Multiple Views Layout Without a Splitter

Introduction

Many times, I have stumbled across questions regarding using multiple views shown in one frame without a splitter window. Therefore, I decided to write a small application showing how that can be done.

The sample application uses a fairly unknown message: WM_SIZEPARENT declared in afxpriv.h. But first, see how MFC frame windows maintain the child windows' layout. The WM_SIZE handler implementation calls RecalcLayout. In turn, RecalcLayout calls RepositionBars. Do not let the function name full you; it actually should be called RepositionChildren because this is exactly what that function does. It enumerates all child windows and sends a message to resize all.

To enumerate all child windows, it calls GetNextWindow after retrieving top child—in other words, the child that is first in the Z order; so, the search starts with the first child window that is created and goes down to the last one. To resize windows, the function uses BeginDeferWindowPos, DeferWindowPos, and EndDeferWindowPos; they resize all children at the same time, thus reducing flickering. For each child window, RepositionBars sends the above-mentioned WM_SIZEPARENT message to allow each child to decide what area to occupy and add itself to a DeferWindowPos path.

There is one exception. The view with the magic AFX_IDW_PANE_FIRST ID is put aside until the end, and resized after all other children are already positioned, taking whatever real estate is left for it. By the way, the AFX_IDW_PANE_FIRST ID is used by the default implementation of the RecalcLayout. RecalcLayout can be overridden and other IDs can be designated as the special one.

How do other child windows know that certain areas of the parent's client have already been taken by other children? MFC is using its own structure to carry that information from the first child to the last one: AFX_SIZEPARENTPARAMS. MSDN is quite shy about documenting it. It has the following members:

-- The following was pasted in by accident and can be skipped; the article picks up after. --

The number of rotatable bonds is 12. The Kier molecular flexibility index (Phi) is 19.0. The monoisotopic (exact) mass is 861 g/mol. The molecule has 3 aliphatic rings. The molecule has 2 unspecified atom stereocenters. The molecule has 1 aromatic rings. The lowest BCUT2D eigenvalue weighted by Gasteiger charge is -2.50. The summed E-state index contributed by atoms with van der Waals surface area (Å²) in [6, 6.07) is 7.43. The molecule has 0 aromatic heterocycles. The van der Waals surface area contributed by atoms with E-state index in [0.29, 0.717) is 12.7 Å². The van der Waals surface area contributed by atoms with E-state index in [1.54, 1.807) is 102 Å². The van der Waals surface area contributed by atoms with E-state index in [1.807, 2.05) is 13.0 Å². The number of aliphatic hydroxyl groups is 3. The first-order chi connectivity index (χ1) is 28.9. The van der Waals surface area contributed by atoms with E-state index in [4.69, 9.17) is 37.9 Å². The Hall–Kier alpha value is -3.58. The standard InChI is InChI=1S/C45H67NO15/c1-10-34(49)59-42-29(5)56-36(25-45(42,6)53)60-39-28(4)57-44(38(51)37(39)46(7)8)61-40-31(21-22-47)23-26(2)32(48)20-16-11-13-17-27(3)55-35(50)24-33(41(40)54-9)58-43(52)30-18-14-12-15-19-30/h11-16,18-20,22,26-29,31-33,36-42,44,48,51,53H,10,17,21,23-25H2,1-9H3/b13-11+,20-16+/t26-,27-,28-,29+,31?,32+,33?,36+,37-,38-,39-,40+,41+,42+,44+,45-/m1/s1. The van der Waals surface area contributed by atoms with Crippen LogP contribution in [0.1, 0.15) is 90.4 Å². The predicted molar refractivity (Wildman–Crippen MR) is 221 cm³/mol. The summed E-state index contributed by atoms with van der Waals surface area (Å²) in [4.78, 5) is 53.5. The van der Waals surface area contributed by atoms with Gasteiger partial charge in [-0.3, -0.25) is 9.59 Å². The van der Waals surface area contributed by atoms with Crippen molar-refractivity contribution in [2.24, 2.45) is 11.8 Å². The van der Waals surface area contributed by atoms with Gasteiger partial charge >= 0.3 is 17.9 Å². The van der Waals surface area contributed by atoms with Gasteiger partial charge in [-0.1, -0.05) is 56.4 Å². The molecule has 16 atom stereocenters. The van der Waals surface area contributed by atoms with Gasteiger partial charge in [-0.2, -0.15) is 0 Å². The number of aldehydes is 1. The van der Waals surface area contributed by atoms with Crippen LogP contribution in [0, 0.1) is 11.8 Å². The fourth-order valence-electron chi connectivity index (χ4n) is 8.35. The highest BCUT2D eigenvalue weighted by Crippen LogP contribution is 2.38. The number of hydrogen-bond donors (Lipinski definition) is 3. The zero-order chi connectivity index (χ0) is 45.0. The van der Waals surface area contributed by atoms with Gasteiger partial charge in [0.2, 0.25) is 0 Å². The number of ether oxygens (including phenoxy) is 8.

• HDWP hDWP
  • RECT rect
  • SIZE sizeTotal
  • BOOL bStretch
  • hDWP: A handle returned by BeginDeferWindowPos
  • rect: A rectangle that represents the parent's client area trimmed by other children

Basically, it is an area that is available for taking the following:

  • sizeTotal: Represents the size of the child window (width and height) after repositioning.
  • bStreech: Tells the window to stretch itself to take all available space. Can be ignored by non-toolbar windows.

How this structure is used is totally up to the implementation.

View windows should be created after all toolbars and the status bar are created (remember the Z order). The best place to do this is in the WM_CREATE message handler. A child window with AFX_IDW_PANE_FIRST can be created anytime.

How to Use the AFX_SIZEPARENTPARAMS Structure

When the frame window is created, it receives the WM_CREATE message. Before toolbars are created, the base class calls OnCreateClient where a view registered with the document template is created. After it returns, it is time to create control bars if desired. I have included a child toolbar and commented out a part of the code that creates a status bar. Uncomment it if you want to see status bar too.